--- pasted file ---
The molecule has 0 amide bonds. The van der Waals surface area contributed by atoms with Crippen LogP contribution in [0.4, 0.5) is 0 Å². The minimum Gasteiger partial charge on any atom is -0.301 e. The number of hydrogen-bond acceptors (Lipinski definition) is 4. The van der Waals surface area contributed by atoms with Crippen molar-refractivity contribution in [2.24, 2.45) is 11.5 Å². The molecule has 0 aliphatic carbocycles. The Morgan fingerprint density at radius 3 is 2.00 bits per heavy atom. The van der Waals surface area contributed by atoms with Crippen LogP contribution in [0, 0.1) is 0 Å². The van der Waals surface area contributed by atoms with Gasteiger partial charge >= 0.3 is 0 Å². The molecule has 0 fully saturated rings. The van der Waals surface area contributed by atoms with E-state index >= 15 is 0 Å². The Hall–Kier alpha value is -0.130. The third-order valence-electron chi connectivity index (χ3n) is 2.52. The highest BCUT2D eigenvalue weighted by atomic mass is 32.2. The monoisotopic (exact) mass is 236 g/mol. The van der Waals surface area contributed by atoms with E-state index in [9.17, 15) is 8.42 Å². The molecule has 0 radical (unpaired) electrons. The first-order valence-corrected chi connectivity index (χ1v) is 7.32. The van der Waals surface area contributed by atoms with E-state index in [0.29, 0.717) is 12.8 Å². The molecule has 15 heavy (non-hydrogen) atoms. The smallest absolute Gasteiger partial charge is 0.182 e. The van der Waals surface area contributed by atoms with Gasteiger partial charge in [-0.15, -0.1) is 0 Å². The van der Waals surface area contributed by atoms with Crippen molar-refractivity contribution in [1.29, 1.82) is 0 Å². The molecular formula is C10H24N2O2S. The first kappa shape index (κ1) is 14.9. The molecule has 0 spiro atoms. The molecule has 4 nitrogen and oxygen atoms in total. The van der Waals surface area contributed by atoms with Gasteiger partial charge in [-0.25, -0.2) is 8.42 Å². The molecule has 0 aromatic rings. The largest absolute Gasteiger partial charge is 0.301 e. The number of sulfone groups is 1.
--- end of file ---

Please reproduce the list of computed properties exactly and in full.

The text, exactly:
The molecule has 0 amide bonds. The van der Waals surface area contributed by atoms with Crippen LogP contribution in [0.4, 0.5) is 0 Å². The minimum Gasteiger partial charge on any atom is -0.301 e. The number of hydrogen-bond acceptors (Lipinski definition) is 4. The van der Waals surface area contributed by atoms with Crippen molar-refractivity contribution in [2.24, 2.45) is 11.5 Å². The molecule has 0 aliphatic carbocycles. The Morgan fingerprint density at radius 3 is 2.00 bits per heavy atom. The van der Waals surface area contributed by atoms with Crippen LogP contribution in [0, 0.1) is 0 Å². The van der Waals surface area contributed by atoms with Gasteiger partial charge >= 0.3 is 0 Å². The molecule has 0 fully saturated rings. The van der Waals surface area contributed by atoms with E-state index >= 15 is 0 Å². The Hall–Kier alpha value is -0.130. The third-order valence-electron chi connectivity index (χ3n) is 2.52. The highest BCUT2D eigenvalue weighted by atomic mass is 32.2. The monoisotopic (exact) mass is 236 g/mol. The van der Waals surface area contributed by atoms with E-state index in [9.17, 15) is 8.42 Å². The molecule has 0 radical (unpaired) electrons. The first-order valence-corrected chi connectivity index (χ1v) is 7.32. The van der Waals surface area contributed by atoms with E-state index in [0.29, 0.717) is 12.8 Å². The molecule has 15 heavy (non-hydrogen) atoms. The smallest absolute Gasteiger partial charge is 0.182 e. The van der Waals surface area contributed by atoms with Gasteiger partial charge in [-0.15, -0.1) is 0 Å². The van der Waals surface area contributed by atoms with Crippen molar-refractivity contribution in [1.29, 1.82) is 0 Å². The molecular formula is C10H24N2O2S. The first kappa shape index (κ1) is 14.9. The molecule has 0 spiro atoms. The molecule has 4 nitrogen and oxygen atoms in total. The van der Waals surface area contributed by atoms with Gasteiger partial charge in [-0.25, -0.2) is 8.42 Å². The molecule has 0 aromatic rings. The largest absolute Gasteiger partial charge is 0.301 e. The number of sulfone groups is 1.